It’s Parents and Family Weekend at UMO. I looked at my daughter across the table, her smile accentuated her high cheekbones. She was smiling because she was texting a friend, not because this was the first time in a month that she'd seen her mother and I.
I realized, proudly, that she was in her element, a first-year college student, at home and happy. She didn't need us, except for some spending cash, she had taken flight and left the nest. Her wings unfurled away from our parental shade.
My daughter is so smart, so beautiful and kind, it's hard to believe she isn't really the daughter of the postman. She is the reflection of my ideals but not my actions.
She looked up from her texting, and smiled a wry smile, as she realized I had been studying her. I am so proud of her. The best of me, ready to make a difference in our world. For years she has been the environmental maven of our home. She was quick to point out a banana peel in the trash and not the compost.
Perhaps soon, she'll speak out like Rachel Carson. But sadly, the problem now is not DDT, but it has happened just the same, but for a more insidious reason, the unimaginable loss of birds in north America. Thirty percent, 3 billion birds have vanished from our sky since I hiked as a kid in the woods of my rural town. I remember my steps were accompanied by song birds and crackling of leaves under my feet, and the feel of the cool flakes of the season’s first snow.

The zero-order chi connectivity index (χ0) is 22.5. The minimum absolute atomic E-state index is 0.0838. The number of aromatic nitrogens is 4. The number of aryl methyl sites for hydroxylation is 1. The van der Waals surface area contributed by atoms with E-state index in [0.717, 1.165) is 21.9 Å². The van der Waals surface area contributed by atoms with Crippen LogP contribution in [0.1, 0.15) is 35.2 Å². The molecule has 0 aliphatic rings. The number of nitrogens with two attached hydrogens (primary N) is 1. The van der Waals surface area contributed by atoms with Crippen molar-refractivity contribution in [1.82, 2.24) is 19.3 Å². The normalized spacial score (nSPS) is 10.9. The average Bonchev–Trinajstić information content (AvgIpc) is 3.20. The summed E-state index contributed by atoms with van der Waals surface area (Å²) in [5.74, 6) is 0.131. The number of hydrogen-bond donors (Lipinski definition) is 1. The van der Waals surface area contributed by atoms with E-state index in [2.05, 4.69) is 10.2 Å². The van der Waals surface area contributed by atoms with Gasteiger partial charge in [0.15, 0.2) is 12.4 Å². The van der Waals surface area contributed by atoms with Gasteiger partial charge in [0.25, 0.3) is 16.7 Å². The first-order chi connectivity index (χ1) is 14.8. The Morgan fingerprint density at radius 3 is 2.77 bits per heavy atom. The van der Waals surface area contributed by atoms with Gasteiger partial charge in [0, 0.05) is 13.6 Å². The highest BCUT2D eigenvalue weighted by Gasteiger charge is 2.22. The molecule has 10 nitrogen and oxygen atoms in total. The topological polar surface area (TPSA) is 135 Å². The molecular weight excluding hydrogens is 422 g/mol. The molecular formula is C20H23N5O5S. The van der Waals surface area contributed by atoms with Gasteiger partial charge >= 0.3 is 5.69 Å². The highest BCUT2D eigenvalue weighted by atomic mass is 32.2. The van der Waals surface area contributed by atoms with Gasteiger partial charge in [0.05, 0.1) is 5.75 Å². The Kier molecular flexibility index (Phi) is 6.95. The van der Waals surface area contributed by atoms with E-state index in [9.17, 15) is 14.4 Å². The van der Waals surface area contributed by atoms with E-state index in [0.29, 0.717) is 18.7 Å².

Years passed, and before I knew it, I was a father trying to catch falling leaves with my daughter near the shores of a pond. I heard from high overhead, a flock of migrating geese crying out, a warning that I wasn’t prepared to hear.
Three billion, that's 3,000,000,000. Will my daughter and her generation be able to make a difference when the political leaders of my generation are too self-serving to acknowledge the realities of a changing planet.
I'd like to think they will. Aren't all teens and twenty somethings, environmentally in-tune and scientifically aware?
Last week, I saw a picture of a high school cheerleading squad holding a banner with the slogan Make America Great Again, Trump 2020. And I realized that it isn't youthfulness that will make the difference for the billions of birds and people. It is the collective voice and votes of millions of people who acknowledge what the preponderance of science informs us.
I have no doubt how my daughter will vote on 2020. I have no doubt that she will vote; she is aware and enlightened. What does worry me is I don't know how the cheerleaders in North Carolina will vote. And I don’t know how the people who wanted the swamp drained will vote.
I am afraid for my country and my world. I am afraid for the whales hunted in the Sea of Japan, and the polar bear who swims ceaselessly searching for ice. I am burdened by scenes of fires burning across the Amazon. And I’m sickened by the thought of birds and species that soon may not exist.
My daughter's mischievous blue eyes squinted as she contorted her face making what my family calls 'scrunch face'. My smile returned; my melancholy lifted. I pray that in 2020, I will learn that there are more stewards of this planet than there are consumers of her beauty.